Malaria infection induces complex and diverse immune responses. To elucidate the mechanisms underlying host–parasite interaction, we performed a genetic screen during early (24 h) Plasmodium yoelii infection in mice and identified a large number of interacting host and parasite genes/loci after transspecies expression quantitative trait locus (Ts-eQTL) analysis. We next investigated a host E3 ubiquitin ligase gene (March1) that was clustered with interferon (IFN)-stimulated genes (ISGs) based on the similarity of the genome-wide pattern of logarithm of the odds (LOD) scores (GPLS). March1 inhibits MAVS/STING/TRIF-induced type I IFN (IFN-I) signaling in vitro and in vivo. However, in malaria-infected hosts, deficiency of March1 reduces IFN-I production by activating inhibitors such as SOCS1, USP18, and TRIM24 and by altering immune cell populations. March1 deficiency increases CD86+DC (dendritic cell) populations and levels of IFN-γ and interleukin 10 (IL-10) at day 4 post infection, leading to improved host survival. T cell depletion reduces IFN-γ level and reverse the protective effects of March1 deficiency, which can also be achieved by antibody neutralization of IFN-γ. This study reveals functions of MARCH1 (membrane-associated ring-CH–type finger 1) in innate immune responses and provides potential avenues for activating antimalaria immunity and enhancing vaccine efficacy.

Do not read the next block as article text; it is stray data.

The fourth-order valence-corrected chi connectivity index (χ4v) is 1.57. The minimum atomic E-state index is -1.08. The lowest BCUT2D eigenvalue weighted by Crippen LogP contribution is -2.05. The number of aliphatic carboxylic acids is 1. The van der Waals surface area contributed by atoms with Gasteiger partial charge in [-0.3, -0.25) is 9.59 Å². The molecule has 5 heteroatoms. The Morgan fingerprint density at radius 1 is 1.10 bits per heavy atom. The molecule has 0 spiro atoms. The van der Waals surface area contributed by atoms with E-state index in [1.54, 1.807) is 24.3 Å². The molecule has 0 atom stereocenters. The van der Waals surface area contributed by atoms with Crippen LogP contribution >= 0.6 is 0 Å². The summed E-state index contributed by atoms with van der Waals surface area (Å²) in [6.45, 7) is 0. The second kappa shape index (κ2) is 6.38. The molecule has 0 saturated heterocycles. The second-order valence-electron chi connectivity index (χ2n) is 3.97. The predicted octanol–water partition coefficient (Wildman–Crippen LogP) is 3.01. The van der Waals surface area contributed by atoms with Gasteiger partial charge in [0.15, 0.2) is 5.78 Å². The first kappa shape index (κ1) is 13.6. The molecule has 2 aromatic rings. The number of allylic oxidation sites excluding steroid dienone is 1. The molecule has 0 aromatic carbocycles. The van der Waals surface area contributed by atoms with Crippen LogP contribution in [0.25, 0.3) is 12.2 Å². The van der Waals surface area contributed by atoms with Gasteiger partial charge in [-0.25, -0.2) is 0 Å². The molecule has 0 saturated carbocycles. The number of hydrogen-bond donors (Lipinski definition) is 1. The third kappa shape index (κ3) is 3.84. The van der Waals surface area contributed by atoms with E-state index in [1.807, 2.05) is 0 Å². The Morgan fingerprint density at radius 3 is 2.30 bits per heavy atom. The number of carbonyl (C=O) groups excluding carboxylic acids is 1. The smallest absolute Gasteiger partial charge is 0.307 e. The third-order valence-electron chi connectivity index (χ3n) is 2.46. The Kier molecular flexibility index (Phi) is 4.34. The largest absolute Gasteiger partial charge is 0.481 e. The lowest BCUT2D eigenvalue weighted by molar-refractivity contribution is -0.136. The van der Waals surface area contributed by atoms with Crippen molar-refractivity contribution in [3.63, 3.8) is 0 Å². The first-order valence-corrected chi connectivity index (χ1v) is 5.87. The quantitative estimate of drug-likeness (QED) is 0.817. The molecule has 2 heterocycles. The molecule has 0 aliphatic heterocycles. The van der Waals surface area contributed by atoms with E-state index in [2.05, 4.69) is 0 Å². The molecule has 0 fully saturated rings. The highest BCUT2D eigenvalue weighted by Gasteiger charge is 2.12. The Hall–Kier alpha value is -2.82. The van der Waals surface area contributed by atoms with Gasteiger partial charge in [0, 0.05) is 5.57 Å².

|Original language||English (US)|
|Number of pages||12|
|Journal||Proceedings of the National Academy of Sciences of the United States of America|
|State||Published - Jul 14 2020|
- Host–parasite interaction
- Innate response
ASJC Scopus subject areas